Want to increase your productivity? My guest Simon Raybould has an innovative approach to organizing your work day that might just cut you some slack and help you get more done. Over to Simon ...
We’ve all done it … worked our little socks off only to feel like we’re banging our heads against a brick wall.
I know a few editors and proofreaders, and there’s always more for them to do – either doing the job itself or marketing the job so that there is a job to be done.
I assume you’re like them, so I won’t try to convince you that you’re working too hard, and that, by definition, ‘good enough’ is exactly that. Despite the logic of that statement it falls on deaf ears too often to be worth it. I’m going to pick my fights!
So instead of looking at how long we should work on something in total, I’m talking about how long we should work on it in any one go.
Economists (and some others) use a concept called Rational Man. Let’s call him Fred.
Fred knows everything he needs to know to make an optimal choice for every decision, and – being rational – makes it. In other words, Fred gets perfect choices each time there’s a choice to be made.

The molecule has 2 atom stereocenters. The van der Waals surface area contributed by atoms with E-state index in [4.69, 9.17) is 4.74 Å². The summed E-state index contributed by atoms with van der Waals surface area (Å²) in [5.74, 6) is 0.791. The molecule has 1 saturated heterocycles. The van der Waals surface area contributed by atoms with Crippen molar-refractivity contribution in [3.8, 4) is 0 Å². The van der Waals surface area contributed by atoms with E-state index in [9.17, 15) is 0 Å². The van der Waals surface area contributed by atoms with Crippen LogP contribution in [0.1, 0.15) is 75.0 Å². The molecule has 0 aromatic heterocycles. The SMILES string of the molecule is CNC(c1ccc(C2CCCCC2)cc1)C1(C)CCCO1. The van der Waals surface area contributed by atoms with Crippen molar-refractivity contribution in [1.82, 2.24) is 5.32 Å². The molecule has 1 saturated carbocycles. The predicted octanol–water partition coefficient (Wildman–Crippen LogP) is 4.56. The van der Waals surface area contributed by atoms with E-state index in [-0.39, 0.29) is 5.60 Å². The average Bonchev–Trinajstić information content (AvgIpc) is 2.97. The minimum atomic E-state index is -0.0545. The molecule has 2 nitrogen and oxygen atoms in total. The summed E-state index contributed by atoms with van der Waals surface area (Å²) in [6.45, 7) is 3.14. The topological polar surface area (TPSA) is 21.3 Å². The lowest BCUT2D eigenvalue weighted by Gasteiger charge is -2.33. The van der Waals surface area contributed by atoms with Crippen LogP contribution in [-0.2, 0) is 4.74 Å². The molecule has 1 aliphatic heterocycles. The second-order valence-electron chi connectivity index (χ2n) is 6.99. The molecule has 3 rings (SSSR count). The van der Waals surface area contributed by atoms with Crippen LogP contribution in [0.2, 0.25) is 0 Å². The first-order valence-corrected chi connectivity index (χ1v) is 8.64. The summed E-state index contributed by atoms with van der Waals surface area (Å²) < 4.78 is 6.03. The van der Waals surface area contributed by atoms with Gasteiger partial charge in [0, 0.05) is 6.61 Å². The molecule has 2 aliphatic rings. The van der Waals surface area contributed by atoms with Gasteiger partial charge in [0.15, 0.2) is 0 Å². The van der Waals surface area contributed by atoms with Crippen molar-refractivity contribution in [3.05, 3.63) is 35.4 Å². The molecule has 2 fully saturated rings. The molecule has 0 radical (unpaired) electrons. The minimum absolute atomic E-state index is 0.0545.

If you’re Fred, there’s a perfectly straight and positive relationship between how much effort you put into something and how much output you get out:
It couldn’t be simpler, could it?
But it’s not real. You know that. Imagine sitting down at your desk and being productive from the first second. Unlikely.
How life really is
If you’re anything like me, when you sit down to work, the first few minutes of your time don’t create any output. Instead you:
Okay, so you might not be as bad as that, but you take my point. I’ve labeled this in the graph as the time between A and B.
But once you get going, warm up, well then you really hit your stride. Each minute produces not only output but more output than the previous one. In the graph, this is the time between B and C.